The snow is still up to our ear lobes here, and the streets going down and up the hill are still closed, and the buses are still not coming up here or going down from here…but I’m going to wrap myself in heavy-duty plastic and pad myself with inner tubes and venture out, with good hopes of being no more than two or three hours late.

Silent night

Dec 25th, 2008 11:02 am | By

The Taliban in northwest Pakistan is in a festive mood.

Taliban in Swat district have imposed a ban on female education and have warned teachers of ‘severe consequences’ if any girl is seen heading for school after a 15-day deadline ends.

They’re not messing around.

“You have until January 15 to stop sending your girls to schools. If you do not pay any heed to this warning, we will kill such girls,” one official quoted the commander as saying. “We also warn schools not to enrol any female students; otherwise, their buildings will be blown up.”

They’re not shy. They clearly don’t feel any need to win hearts and minds.

Durran said local Taliban leaders were determined not to allow girls to attend school, saying: “We want to enforce the true Sharia in the area – for this, we are fighting and laying down our lives.”

They are fighting and ‘laying down their lives’ for the sake of murdering girls who go to school and destroying school buildings. They are risking their own lives and destroying those of other people for the shining inspiring goal of…preventing girls from getting an education. Humanity struggles and learns for thousands of years and arrives at the point of – packs of ignorant violent men whose main goal in life is to grind women into the dirt.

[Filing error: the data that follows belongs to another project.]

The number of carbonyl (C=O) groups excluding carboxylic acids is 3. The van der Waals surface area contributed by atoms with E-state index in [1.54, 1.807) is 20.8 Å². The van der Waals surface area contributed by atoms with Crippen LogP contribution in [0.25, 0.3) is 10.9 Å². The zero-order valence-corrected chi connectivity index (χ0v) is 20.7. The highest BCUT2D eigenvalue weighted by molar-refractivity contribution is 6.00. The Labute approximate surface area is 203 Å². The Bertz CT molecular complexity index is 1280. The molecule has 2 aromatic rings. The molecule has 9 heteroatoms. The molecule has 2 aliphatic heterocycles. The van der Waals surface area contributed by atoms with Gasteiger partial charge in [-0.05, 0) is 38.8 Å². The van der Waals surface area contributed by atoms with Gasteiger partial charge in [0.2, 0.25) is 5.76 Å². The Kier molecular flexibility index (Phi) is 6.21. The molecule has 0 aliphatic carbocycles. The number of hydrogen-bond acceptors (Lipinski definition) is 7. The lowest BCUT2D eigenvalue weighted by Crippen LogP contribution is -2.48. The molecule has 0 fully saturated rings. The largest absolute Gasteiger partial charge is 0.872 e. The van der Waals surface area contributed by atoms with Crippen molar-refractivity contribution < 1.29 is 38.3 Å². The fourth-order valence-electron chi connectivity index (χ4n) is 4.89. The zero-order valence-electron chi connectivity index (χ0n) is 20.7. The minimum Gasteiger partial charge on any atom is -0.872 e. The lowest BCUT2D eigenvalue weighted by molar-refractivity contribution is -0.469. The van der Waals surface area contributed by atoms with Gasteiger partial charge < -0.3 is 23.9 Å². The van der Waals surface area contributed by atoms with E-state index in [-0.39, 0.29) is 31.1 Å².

Joy to the world.

What do the bible say

Dec 24th, 2008 12:04 pm | By

Now…let’s think a little more about Rick Warren and this here ‘invocation’ and what it all involves. Let’s think about Rick Warren’s beliefs apart from gay marriage.

Let’s consult that cached page of faqs again.

The Bible is God´s word to all men. It was written by human authors, under the supernatural guidance of the Holy Spirit. It is the supreme source of truth for Christian beliefs and living. Because it is inspired by God, it is truth without any mixture of error. 2 Timothy 3:16; 2 Peter 1:20,21; 2 Timothy 1:13; Psalm 119:105,160, 12:6; Proverbs 30:5

That’s nuts. It’s childish. You can’t cite statements internal to a document to back up the claim that the document is inspired by God and that it is truth without any mixture of error. That doesn’t work, and it doesn’t work for reasons that are so obvious that failure to grasp them is simply childish. If that did work then all authors could just say ‘this book is inspired by God and it is truth without any mixture of error’ and be taken seriously.

I know that seems too obvious to be worth pointing out, but that’s why religion gets a free pass on this kind of thing. It all seems so obvious, no one bothers – so then there are whole huge segments of the population who never hear that actually there is no good reason at all to think the bible is inspired by God.

In other words it makes sense to start with the basics and go on from there. This whole idea of bible-based beliefs and morals is a broken reed; it’s worthless before we even get to the specifics.

And then there’s the fact that the bible of Rick Warren’s church is a translation, so what can it mean to say that a translation is truth without any mixture of error? Nothing – but Rick Warren says it. It’s childish, but we’re supposed to take it seriously.

The question is: What does the Bible have to say about when life begins?